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>> well, we'd like to see some better outcome where iran ends up as a more prosperous nation and not under the thumb of the regime. the regime fights for its life, using a blend of violence and then letting the protests sputter out. the key u.s. objective here remains very simple, and that is to try to get iran to agree to modifications to the big iran nuclear deal. that's where this pressure is coming in. the pressure is on that regime to make some modifications that would include the ballistic missile programs and that would stop some of the violence in the region that iran supports. but sadly, iran is actually violating the deal even more. they're violating it in a number of different areas, just in the last couple of weeks, so they are really pushing everything and keeping up their nuclear blackmail at the time when they have protests in the streets. eric: we're finally seeing the protests basically against the iranian regime in baghdad, also in lebanon. quickly, doctor, do you think this can be a tipping point that
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could potentially topple the regime? >> this is a point where iran should at least think about what it's doing and try to negotiate, even if they want to do it back channel, europe has said hey, we're not going to bail you out this time. this is the time for rouhani to really think what does he want for iran and to come to the negotiating table? eric: tehran under siege, dr. rebecca grant, thank you. >> thank you. arthel: opinions from lawmakers on how impactful the public testimony has been so far in the impeachment inquiry has been split along party lines. so are the hearings resonating with voters? 's talked to even more real people than me: jd power. 448,134 to be exact. they answered 410 questions in 8 categories about vehicle quality. and when they were done, chevy earned more j.d. power quality awards across cars, trucks and suvs than any other brand over the last four years.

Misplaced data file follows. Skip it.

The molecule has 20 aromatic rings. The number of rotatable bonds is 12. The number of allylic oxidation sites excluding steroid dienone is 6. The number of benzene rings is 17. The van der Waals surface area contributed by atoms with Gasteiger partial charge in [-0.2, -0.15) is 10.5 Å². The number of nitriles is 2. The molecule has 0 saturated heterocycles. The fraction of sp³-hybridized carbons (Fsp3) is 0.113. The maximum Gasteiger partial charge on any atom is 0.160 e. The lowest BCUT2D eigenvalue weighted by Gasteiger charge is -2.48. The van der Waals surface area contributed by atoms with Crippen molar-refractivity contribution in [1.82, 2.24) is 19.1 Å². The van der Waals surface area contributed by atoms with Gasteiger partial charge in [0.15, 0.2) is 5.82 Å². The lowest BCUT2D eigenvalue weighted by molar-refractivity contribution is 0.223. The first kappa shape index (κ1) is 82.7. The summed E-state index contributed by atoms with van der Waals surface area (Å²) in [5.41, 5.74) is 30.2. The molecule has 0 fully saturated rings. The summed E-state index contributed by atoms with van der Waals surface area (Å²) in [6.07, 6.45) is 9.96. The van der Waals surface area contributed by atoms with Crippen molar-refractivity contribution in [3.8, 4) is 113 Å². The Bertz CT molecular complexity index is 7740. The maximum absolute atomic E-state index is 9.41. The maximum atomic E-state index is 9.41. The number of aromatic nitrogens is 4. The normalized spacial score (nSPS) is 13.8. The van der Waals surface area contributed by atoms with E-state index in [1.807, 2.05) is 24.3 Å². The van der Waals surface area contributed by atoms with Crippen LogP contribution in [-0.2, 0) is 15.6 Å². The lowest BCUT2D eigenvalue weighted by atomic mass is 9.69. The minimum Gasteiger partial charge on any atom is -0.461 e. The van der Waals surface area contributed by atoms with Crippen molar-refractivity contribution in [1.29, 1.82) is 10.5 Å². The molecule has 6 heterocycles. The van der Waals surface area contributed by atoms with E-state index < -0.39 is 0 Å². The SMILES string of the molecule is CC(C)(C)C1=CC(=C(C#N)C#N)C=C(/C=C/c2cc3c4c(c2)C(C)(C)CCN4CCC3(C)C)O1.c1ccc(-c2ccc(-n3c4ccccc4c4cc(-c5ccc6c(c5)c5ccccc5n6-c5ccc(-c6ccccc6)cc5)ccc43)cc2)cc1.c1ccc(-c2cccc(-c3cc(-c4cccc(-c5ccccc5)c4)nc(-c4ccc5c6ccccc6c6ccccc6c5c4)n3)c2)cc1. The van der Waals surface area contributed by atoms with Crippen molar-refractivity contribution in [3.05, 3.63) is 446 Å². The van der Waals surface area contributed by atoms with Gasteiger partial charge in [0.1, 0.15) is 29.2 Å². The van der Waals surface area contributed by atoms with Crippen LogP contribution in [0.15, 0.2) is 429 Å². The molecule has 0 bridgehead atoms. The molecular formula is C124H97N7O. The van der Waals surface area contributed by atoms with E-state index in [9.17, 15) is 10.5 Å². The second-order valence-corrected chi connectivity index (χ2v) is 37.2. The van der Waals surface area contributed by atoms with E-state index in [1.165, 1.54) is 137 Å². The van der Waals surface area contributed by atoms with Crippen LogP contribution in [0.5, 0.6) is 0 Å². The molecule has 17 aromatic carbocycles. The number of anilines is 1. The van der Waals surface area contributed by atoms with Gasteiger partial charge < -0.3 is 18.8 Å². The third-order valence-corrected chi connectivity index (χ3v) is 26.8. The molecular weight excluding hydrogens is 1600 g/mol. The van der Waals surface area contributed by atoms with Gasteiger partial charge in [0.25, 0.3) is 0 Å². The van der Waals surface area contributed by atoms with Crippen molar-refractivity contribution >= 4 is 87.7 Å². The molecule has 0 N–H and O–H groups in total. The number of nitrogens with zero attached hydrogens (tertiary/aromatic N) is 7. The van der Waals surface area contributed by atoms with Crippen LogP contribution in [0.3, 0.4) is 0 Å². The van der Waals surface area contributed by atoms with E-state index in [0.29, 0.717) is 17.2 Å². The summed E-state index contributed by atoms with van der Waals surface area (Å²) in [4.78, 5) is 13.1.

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what we're talking about here is that the president of the united states used taxpayer-funded military assistance to pressure a foreign leader to help him in his reelection campaign. arthel: new law makers journalists and pundits sounding off on last week's start of the public impeachment hearings. coverage and opinions varying greatly on the effectiveness of the testimony from three diplomats what impact are these public hearings having, if any? we're bringing in the white house correspondent at politico, but before we go there, gabby, i'm getting a late word. i want to start here with senate minority leader schumer responding to a question happening at an unrelated press conference in new york city this morning about the house impeachment hearings and speaker pelosi saying the president could testify before the committee, and this is what minority leader schumer said. he said quote i think hearings have brought up many many troubling allegations, and this morning speaker pelosi invited